Wrapping up the Media Research Center’s “Best Notable Quotables of 2015,” it’s time to present the “Quote of the Year” for 2015, and the top runner-up, as selected by our panel of 39 expert judges, who were extremely generous with their time as they reviewed a large ballot of outrageous quotes. Winning the dubious distinction of worst quote of the year, MSNBC’s Melissa Harris-Perry, who on October 24 challenged a guest when he blandly called the incoming Speaker of the House Paul Ryan a “hard worker.”
Rich Noyes is currently Research Director at the Media Research Center where he is co-editor of Notable Quotables, MRC’s bi-weekly compilation of the latest outrageous, sometimes humorous, quotes in the liberal media, and the Media Reality Check, a regular analysis of how major news stories are distorted or ignored.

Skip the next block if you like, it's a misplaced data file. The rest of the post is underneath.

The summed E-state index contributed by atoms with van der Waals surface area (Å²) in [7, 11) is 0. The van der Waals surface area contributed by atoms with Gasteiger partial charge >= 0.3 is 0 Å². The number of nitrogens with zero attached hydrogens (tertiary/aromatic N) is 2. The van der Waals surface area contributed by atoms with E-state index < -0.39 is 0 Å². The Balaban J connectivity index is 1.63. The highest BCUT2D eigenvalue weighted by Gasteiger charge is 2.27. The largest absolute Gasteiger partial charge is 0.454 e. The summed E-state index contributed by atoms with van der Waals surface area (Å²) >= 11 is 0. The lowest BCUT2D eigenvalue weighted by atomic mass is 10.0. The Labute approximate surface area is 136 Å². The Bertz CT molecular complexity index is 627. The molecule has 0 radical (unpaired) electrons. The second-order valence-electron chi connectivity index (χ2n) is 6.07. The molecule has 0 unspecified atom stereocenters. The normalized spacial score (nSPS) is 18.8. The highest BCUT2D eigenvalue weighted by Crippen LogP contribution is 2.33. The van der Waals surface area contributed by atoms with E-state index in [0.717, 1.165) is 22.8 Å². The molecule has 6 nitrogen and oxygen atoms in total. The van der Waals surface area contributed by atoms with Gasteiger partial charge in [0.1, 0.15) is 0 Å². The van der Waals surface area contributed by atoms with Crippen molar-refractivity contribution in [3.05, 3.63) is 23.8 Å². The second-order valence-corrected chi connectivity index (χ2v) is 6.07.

Noyes has authored or co-authored many of MRC’s authoritative Special Reports, including: The Censorship Election: How the Broadcast Networks Buried the Bad News That Threatened Barack Obama’s Quest for a Second Term; TV’s Tea Party Travesty: How ABC, CBS and NBC Have Dismissed and Disparaged the Tea Party Movement; Cheerleaders for the Revolution: Network Coverage of Barack Obama’s First 100 Days; Better Off Red? Twenty Years After the Fall of the Berlin Wall, Recalling the Liberal Media’s Blindness to the Evils of Communism; and Megaphone for a Dictator: CNN’s Coverage of Fidel Castro's Cuba, 1997-2002.